Tapoi Osha or Khudurukuni puja

Odisha unmarried girls and also married woman celebrate the sacred traditional Khudurukuni Osha this week by worshiping Goddess Mangala for the welfare of their brothers. Khudurukuni Osha has a socio-cultural connection with Odisha.

History and Back ground of this Tapoi Osha

Once upon a time, in the family of a wealthy merchant ‘sadhava’ and his wife had seven sons, seven daughters-in-law and one daughter named Taipoi, who was loved by everyone as she was the youngest. Once Taipoi was playing with her friends, a widowed brahmin came and teased her for playing like an ordinary girl, being a daughter of a ‘sadhava’ family, and asked her to play with Sunachand (moon made of gold) instead. Taipoi went to his parents and demanded that they make a gold moon for him Her parents happily agreed. But within a few days his father died and the hope of ‘Chand’ remained unfulfilled. Taipoi became an orphan and neglected. Gradually, the financial condition of the family deteriorated. When the trading season came, all his brothers left for sea voyage Earlier, they ordered their wives to take care of their only sister. But, one day that wicked widow came to the Brahmin Sadhav’s house. Acting on his advice, the sisters-in-law began to abuse Taipoi The elder sister-in-law forced Taipoi to take care of the cattle and goats. Taipoi went to the forest to graze the goats, but on his way back, seeing a goat named Gharmani missing, the brothers-in-law forced Taipoi to go to the forest despite the heavy rain to find the goat. That rainy evening, Taipoi was looking for goats in a dark, dense forest when he came across some unmarried girls who were ‘mangla puja’. She started worshiping the goddess with them and prayed for the safety and speedy return of his brothers. Goddess Mangala was pleased with his prayers and sincerity and Taipoi got back his lost goat and his brothers also quickly returned from their foreign journey.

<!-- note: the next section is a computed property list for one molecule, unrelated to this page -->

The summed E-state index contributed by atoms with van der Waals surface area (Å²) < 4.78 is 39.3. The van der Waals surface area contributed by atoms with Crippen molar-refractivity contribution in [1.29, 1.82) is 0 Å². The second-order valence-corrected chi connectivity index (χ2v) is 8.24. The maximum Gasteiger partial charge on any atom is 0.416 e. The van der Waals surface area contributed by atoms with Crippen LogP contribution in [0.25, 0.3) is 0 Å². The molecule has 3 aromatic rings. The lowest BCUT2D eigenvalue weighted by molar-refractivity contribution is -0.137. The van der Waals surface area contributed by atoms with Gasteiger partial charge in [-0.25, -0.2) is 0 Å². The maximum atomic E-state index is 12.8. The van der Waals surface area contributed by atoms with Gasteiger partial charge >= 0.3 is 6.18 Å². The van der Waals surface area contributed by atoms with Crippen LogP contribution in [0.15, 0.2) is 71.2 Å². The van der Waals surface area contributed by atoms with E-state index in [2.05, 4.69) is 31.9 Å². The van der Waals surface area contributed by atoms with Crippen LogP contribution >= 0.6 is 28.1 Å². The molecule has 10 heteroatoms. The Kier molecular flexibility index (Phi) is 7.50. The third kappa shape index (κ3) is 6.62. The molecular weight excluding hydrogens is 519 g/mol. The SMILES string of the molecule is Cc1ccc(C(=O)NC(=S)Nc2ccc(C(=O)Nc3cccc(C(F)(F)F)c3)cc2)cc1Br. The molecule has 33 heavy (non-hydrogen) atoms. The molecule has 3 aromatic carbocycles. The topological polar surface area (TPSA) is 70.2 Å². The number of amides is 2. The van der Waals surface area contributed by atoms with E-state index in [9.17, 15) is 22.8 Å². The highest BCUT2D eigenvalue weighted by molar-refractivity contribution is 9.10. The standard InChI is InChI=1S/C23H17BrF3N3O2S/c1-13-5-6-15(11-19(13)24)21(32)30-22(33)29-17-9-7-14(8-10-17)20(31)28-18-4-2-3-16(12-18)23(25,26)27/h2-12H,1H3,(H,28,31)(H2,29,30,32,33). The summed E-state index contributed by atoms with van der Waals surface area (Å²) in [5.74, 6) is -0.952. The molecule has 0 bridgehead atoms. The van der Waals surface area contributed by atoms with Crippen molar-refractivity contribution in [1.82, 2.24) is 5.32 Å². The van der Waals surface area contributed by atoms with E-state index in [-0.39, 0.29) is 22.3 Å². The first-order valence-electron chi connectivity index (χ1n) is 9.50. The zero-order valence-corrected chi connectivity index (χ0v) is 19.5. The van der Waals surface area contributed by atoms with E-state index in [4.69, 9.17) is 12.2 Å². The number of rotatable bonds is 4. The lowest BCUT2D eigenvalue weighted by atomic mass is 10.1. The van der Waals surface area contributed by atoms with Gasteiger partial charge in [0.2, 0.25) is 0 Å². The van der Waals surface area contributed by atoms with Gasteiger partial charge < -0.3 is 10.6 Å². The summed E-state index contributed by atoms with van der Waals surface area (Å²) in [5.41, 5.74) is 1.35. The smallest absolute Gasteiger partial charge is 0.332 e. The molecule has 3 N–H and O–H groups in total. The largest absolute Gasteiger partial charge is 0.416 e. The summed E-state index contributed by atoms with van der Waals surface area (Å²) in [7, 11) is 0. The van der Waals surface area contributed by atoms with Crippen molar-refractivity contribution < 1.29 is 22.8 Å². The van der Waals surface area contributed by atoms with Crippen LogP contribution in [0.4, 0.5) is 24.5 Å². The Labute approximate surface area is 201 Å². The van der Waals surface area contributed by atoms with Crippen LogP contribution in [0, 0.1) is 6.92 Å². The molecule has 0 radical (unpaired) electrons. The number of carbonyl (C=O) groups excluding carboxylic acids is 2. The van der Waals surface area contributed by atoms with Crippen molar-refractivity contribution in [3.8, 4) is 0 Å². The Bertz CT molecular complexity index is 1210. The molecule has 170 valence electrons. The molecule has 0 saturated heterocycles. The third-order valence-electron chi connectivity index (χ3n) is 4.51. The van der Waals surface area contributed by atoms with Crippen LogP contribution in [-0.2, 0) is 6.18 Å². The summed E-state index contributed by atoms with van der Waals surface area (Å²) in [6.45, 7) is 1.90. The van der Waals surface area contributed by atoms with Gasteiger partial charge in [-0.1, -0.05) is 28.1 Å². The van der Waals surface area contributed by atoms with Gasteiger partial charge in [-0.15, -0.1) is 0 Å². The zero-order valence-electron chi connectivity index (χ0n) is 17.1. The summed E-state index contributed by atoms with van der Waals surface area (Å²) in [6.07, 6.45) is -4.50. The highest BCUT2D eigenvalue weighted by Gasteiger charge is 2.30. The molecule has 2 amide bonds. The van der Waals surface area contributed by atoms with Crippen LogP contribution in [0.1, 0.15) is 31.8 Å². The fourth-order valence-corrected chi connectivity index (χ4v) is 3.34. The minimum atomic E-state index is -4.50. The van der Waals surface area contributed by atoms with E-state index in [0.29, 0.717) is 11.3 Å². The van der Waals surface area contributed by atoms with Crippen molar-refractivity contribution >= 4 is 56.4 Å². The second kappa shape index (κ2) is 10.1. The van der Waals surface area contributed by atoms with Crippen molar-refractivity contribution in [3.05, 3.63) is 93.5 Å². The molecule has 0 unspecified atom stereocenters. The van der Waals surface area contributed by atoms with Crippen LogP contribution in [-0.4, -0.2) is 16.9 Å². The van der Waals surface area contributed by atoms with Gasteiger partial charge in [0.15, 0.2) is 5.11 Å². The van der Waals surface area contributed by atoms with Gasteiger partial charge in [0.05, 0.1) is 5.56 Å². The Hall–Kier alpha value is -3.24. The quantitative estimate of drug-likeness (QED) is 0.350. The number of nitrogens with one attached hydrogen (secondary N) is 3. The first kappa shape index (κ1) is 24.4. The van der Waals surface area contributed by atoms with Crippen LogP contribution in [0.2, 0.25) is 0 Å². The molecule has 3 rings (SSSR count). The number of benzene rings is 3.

Tapoi Osha or Puja Bidhi

Unmarried girls gather in groups at a common place and worship Maa Mangala on an image called ‘patti’ or a clay idol of Maa Mangala as a ‘Bhalukuni’ goddess. Various flowers, fruits and other decorations are offered along with seven handfuls of sand and seven apamarangas along with unripe and ripe bananas.

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